Front Porch

Ron Bocian: Euphoric About Brass

Ron Bocian. Photo by Julia Hall McMahon.


Bocian and his Crew d’Etat band. Photo by Julia Hall McMahon.


Euphoria Brass Band at Gator by the Bay last month. Photo by Julia Hall McMahon.


Ernie K. Doe


Mother in Law Lounge in New Orleans

His tale is one of three cities, and several groups, but with one overriding theme: brass bands. In this age of guitars and keyboards and pedals that mimic orchestras, Ron Bocian is a drummer who knew he was destined to keep time early on learning polka beats in his Croatian neighborhood in Chicago at age five or six.

“Drumming was easy for me. I’ve long been addicted to the groove and the supportive nature of drumming.” Chicago in the late 1980s was a cauldron of blues, and soon enough, Bocian was haunting the clubs following his favorite performers.

“Junior Wells, Son Seals, Buddy Guy, Melvin Taylor, and Billy Branch were performers I would see time and time again. Jazz drumming was always interesting to me, from Kahil El’Zabar, to Paul Wertico, even Barrett Deems were performing nearly anytime you would like to hear them.”

Living above a bar where Buddy Miles hosted a weekly blues jam, he sat in and absorbed what he heard, while playing with art rock bands in a classic Polish Croatian ghetto in Chicago. Then came the icy winter of 1991.

“We experienced one of the coldest snot-freezing winters ever in Chicago. This was largely the catalyst for me to set sail to the warmer climate of New Orleans. I had spent my childhood listening to so much traditional jazz from my mom’s vinyl collection gifted from her WXRT DJ boyfriend in the early 60s. I still have these discs with the Promo stamp from WXRT.”

Resourceful Bocian landed in New Orleans just before Mardi Gras, lied his way into a waiter job on Bourbon Street, and began studying all the drummers on that block.

“The caliber of musicianship was ridiculous! There is really no conservatory that can instill the sense of groove and chops you would develop playing five to seven sets every night, six days a week…then church service on Sunday. I got some great opportunities to gig with classic R&B bands on Bourbon Street. They paid $7 per set—with tips, food, drink, and the amount of pure joy. It was a fine exchange for a young man at the time.”

After this apprenticeship, Bocian settled in with a band of New Orleans natives he calls his “conservatory,” Egg Yolk Jubilee, where the music was their own flavor of traditional jazz mixed with progressive rock.

“We performed traditional jazz à la Pete Fountain with the energy of punk rock, combined with originals that were reminiscent of Frank Zappa.” The band included Fountain’s sousaphone player Glen Barbarot, a super heavy upright bass, and “fantastic” horn players marched in several annual Mardi Gras parades and won Big Easy Entertainment awards and backing such local luminaries as Ernie K-Doe and Alex Chilton.

“Alex lived just a few blocks from my house. I got the opportunity to hang with him, because he was a champion for a lot of the garage rock bands—that kind of grungy, bluesy sound; he would help groom the sound and produce. Alex really was always a champion for the underdog. I played with him five times, but he’d never tell you what songs we were going to perform. A lot of it was NOLA R&B, if you were part of that, you’d know what to play.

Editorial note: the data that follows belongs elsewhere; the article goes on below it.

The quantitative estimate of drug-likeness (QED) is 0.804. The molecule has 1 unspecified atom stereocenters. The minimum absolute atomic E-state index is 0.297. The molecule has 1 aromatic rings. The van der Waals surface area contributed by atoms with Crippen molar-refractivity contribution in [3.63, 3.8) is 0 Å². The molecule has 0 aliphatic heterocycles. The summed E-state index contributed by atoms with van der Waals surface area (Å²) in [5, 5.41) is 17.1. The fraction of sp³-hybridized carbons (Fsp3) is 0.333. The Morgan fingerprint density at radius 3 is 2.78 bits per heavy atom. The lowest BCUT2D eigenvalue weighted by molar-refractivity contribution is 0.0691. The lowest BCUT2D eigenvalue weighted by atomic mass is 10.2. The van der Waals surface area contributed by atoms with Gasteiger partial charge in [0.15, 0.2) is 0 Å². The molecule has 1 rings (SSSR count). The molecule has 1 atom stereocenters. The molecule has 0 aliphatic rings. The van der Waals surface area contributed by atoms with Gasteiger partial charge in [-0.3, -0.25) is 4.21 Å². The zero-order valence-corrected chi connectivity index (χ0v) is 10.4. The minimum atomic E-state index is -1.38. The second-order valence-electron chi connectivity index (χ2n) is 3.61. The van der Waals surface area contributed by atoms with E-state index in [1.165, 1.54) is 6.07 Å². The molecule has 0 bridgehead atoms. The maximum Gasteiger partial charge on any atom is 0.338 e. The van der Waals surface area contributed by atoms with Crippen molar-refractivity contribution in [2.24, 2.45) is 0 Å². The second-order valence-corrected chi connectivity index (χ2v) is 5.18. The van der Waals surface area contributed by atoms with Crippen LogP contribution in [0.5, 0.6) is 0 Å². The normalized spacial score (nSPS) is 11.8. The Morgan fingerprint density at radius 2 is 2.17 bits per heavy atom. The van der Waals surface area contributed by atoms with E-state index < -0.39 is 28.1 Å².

“He liked things just simple: ‘Diet Coke with lemon.’ I still listen to his music, Big Star, I will listen to those albums the rest of my life.”

His gigs with NOLA flamboyant fixture K-Doe were also memorable. “It was like playing with a living legend. He could electrify an audience, own a room, like instantly.

After nearly 17 years in the Crescent City and post-Katrina 2007 found Bocian in Leucadia. “For me, landing here is sort of like how I approached landing in New Orleans. I wanted to embrace the culture and sound, and the way music is produced. I landed in Elfin Forest originally, and I played in a surf band, kind of like in New Orleans I played in a traditional jazz band, that was the direction you feel you should check out. It started with Felipe (Benevides) and the Red Fox Tails. That band definitely was a launching pad for a lot.”

The Red Fox Tails started in 2010 with Benavides and Jay Reilly learning acoustic bass for the band. We are still going strong, playing four to six times a month and releasing an EP this month. The group writes its own material, guitar and reed featured instrumentals pulling from Latin, African, and New Orleans music.

After a while, Bocian knew something was missing. “One evening, feeling sorry for myself and driving down the coast highway without a gig, I was lamenting moving from New Orleans to Southern California for a moment. I turned on the radio and I hear the Rebirth Brass Band on the radio—KSDS Jazz88.3—was in Southern California for a moment.”

When he got home, he went straight to Jazz 88’s website and emailed Drew Miller, whose program “2nd Line Parade” is still on the air. Armed with a stack of obscure NOLA CDs, Bocian got together with Miller, and told him he’d love to start a brass band out here. Miller liked the idea and connected Bocian with fellow NOLA refugee David Bandrowski, who hired him for a gig with his Zapf Dingbats.